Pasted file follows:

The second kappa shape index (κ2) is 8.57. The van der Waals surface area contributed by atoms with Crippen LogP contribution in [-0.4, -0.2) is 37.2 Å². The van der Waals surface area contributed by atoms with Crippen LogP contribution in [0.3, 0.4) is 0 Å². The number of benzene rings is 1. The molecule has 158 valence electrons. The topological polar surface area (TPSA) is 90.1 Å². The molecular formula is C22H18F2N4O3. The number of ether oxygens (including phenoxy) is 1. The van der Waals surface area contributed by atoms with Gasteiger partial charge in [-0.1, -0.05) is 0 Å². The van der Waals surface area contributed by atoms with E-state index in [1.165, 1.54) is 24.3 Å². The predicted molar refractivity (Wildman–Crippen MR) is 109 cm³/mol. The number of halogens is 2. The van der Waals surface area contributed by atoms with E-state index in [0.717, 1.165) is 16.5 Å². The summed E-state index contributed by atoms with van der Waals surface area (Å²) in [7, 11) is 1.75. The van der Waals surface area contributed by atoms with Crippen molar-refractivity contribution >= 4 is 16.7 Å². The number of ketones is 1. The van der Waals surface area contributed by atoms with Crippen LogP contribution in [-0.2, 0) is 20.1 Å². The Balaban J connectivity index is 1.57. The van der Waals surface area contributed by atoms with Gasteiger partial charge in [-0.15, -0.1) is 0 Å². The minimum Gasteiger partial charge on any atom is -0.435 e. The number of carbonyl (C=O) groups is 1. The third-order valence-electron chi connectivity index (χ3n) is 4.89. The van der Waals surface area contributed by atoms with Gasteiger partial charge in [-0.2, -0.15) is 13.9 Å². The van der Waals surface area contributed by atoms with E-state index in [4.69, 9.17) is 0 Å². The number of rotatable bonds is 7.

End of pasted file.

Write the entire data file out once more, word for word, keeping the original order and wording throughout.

The second kappa shape index (κ2) is 8.57. The van der Waals surface area contributed by atoms with Crippen LogP contribution in [-0.4, -0.2) is 37.2 Å². The van der Waals surface area contributed by atoms with Crippen LogP contribution in [0.3, 0.4) is 0 Å². The number of benzene rings is 1. The molecule has 158 valence electrons. The topological polar surface area (TPSA) is 90.1 Å². The molecular formula is C22H18F2N4O3. The number of ether oxygens (including phenoxy) is 1. The van der Waals surface area contributed by atoms with Gasteiger partial charge in [-0.1, -0.05) is 0 Å². The van der Waals surface area contributed by atoms with E-state index in [1.165, 1.54) is 24.3 Å². The predicted molar refractivity (Wildman–Crippen MR) is 109 cm³/mol. The number of halogens is 2. The van der Waals surface area contributed by atoms with E-state index in [0.717, 1.165) is 16.5 Å². The summed E-state index contributed by atoms with van der Waals surface area (Å²) in [7, 11) is 1.75. The van der Waals surface area contributed by atoms with Crippen molar-refractivity contribution >= 4 is 16.7 Å². The number of ketones is 1. The van der Waals surface area contributed by atoms with Crippen LogP contribution in [-0.2, 0) is 20.1 Å². The Balaban J connectivity index is 1.57. The van der Waals surface area contributed by atoms with Gasteiger partial charge in [-0.15, -0.1) is 0 Å². The minimum Gasteiger partial charge on any atom is -0.435 e. The number of carbonyl (C=O) groups is 1. The third-order valence-electron chi connectivity index (χ3n) is 4.89. The van der Waals surface area contributed by atoms with Gasteiger partial charge in [-0.2, -0.15) is 13.9 Å². The van der Waals surface area contributed by atoms with E-state index in [4.69, 9.17) is 0 Å². The number of rotatable bonds is 7.